Note from Bill DeSimone:
The first chapter is online at http://congruentexercise.blogspot.com/2013/02/how-heavy-is-ten-pound-dumbbell.html
With some formatting changes, this is the same text as originally done in 2004
Ordering information for the complete manual at the end of the article.
For Greg Anderson.
2.0 Locating the Hidden Moment Arm
We humans remain animals. Biology talks about us all, something that can create a lot of uneasiness-or worse. It implies constraints on human aspirations…
How are you strong?
Not, “how strong are you?”, which sounds like I’m asking how many pounds you can lift. More precisely, I’m asking, “how does strength express itself?”: how are your strong?
Another experiment. We’ll use the side raise again, only this time you’ll need a partner. Your partner is going to perform the motion, only instead of with weights, you’ll provide manual pressure at the wrist. You want to provide just enough force to prevent your partner from moving. You’re going to note how strong your partner’s deltoids appear at certain points in the movement.
At the bottom, with your partners’ hands directly under the shoulder, how strong does he or she feel?
How about at midpoint, about halfway up?
Finally, let your partner complete the motion and lower just slightly from the top. How strong here?
This is a much more subtle demonstration than with the dumbbells. It’s not as visual, and relies on your perception of touch, so try not to simply overpower your partner. Again, the partner should do the side raise slowly and steadily, and you should try to just barely stop the motion.
Regardless of the size of the deltoid, you’re not imagining it if you notice:
Not too much strength to start (Figure 2.1A);
Significantly more in the middle (2.1B);
Less strength at the top (2.1C).
Strength Vs. Muscle Torque
Strength may not be the best word to use in this case, because it usually implies overcoming a resistance (actually, resistance torque, as in the previous chapter). What we are actually describing in Muscle Torque.
The point of this demonstration is that our muscles don’t exert a constant torque during movement. The torque expressed by muscles, especially those that move limbs, varies predictably. As the muscles contract from their most stretched to their most contracted, Muscle Torque first increases, then decreases, for every healthy muscle/joint complex (Figure 2.1D).
As I’ll explain, this is simply how the machine works. It shouldn’t be considered a controversial statement. But when we explore the consequences of it, it challenges much of the conventional thinking about Exercise and exercises, with regard to concepts like “full range of motion”, angle training, shaping, the role of machines, free weights, etc.
Muscle Torque and Resistance Torque
Muscle Torque is a tougher concept than Resistance Torque. It can be the most frustrating part of biomechanics, because of a number of confounding factors. We’ll examine them, but mainly in context of what we can do about them in the gym.
Recall that with Resistance Torque, we had a variable Moment Arm and a constant force, the product of which created a variable torque. The force in Resistance Torque is usually in the form of a weight; hard to overlook. The Resistance Moment Arm is easy enough to visualize, as are any changes to it, once the axis and line of force have been identified.
The Muscle side is confusing for several reasons2. First, not only do we have variations in the Muscle Moment Arm in the course of a contraction, we also have variations in the amount of Muscle Force; both components vary instead of one. Second, neither is as visible as on the Resistance side. We can only see the effects, and then reverse-engineer back to a model (although a well-established one). Third, the Muscle Torque pattern is not constant. For a given individual, it can change from training, speed of movement, fatigue, not to mention factors that are out of our control like neural factors and fiber arrangement. It does, however, change predictably. And finally, Muscle Torque effects overlap and interface with Resistance Torque effects, so we have to make a point of first distinguishing between the two, then manipulating the two to our advantage.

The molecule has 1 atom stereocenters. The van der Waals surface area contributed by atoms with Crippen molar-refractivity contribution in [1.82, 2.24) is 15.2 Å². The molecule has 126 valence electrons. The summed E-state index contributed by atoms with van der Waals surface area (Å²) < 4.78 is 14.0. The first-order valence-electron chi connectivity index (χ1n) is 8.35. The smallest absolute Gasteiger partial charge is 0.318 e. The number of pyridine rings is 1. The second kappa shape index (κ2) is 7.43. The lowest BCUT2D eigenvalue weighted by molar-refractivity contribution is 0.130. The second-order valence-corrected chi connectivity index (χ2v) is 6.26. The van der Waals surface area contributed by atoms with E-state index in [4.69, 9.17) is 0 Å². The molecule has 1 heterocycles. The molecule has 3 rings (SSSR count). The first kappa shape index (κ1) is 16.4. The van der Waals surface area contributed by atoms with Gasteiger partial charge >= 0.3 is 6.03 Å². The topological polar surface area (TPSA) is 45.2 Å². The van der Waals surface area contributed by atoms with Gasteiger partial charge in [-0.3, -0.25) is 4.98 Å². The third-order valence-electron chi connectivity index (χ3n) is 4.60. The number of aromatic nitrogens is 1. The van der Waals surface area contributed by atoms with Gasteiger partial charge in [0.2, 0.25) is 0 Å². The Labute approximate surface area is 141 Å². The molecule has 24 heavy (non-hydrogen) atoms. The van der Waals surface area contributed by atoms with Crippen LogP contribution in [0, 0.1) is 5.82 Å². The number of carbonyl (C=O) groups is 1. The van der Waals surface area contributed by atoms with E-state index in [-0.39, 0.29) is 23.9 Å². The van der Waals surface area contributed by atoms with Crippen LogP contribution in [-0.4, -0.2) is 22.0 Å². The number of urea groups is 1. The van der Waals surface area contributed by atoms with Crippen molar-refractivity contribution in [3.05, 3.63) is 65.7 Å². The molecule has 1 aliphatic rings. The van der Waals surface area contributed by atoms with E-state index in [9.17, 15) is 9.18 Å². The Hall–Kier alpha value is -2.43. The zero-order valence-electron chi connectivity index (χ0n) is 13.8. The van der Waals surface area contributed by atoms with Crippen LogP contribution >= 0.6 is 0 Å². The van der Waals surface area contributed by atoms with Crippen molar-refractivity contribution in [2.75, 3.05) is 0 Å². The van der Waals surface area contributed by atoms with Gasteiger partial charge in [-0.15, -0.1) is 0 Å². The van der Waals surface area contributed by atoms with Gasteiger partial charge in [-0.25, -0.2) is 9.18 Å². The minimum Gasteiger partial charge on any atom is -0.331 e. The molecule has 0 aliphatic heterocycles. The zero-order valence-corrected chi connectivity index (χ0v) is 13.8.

Muscle Moment Arm
What we are ultimately trying to get at with any form of strength training is the force-producing capability of muscle; whether it’s to increase it, as in pure strength training, or to use it, as in bodybuilding or toning. But since we’re not in the habit of cutting our limbs open, and attaching a weight directly to the tendon, we have another Moment Arm to deal with. This Muscle Moment Arm is created at your joints, where the tendon attaches to the limb that’s going to move. Remember, a Moment Arm is the perpendicular distance between axis and line of force. In this case, the axis is located at or near your joints, the line of force is represented by the tendon, and the force is provided by your muscles.
When the muscle is at its least concentric position (ie fully stretched), that line of force lies almost through the axis. A minimal Moment Arm is created, and so minimal torque is possible. At the most concentric position, the extended line of force also lies almost through the axis; again, a minimal Moment Arm and minimal torque. Somewhere in the middle, the line of force lies as far away from the axis as it can, creating a Maximal Moment Arm and in turn a Maximal Muscle Torque3. (Figure 2.2)
The Model for Muscle Force
This change in Muscle Moment Arm would create a variable Muscle Torque, even if Muscle Force remained constant. As it happens, however, Muscle Force itself is also subject to variation within a given contraction. The accepted model for muscle contraction is the “sliding filament”. Without getting too microscopic: muscles are made up of fibers, which in turn are made up of myofibrils, which in turn are made up of sarcomeres, which is the point of the mechanism for contraction. The pattern of force produced at each level doesn’t differ from the pattern of the previous level; so that what happens at the muscle level reflects what happens at the sarcomere. At the sarcomere, the filaments actin and myosin don’t contract, but overlap; the contraction is the result of the filaments sliding by each other. The force of the contraction depends on the amount of overlap. Minimal overlap results in low force. Maximum overlap again results in low force; there is nowhere for the filaments to go. Somewhere in between, there is an optimal overlap where the greatest force is generated, the “favorable length” 4. (Figure 2.3)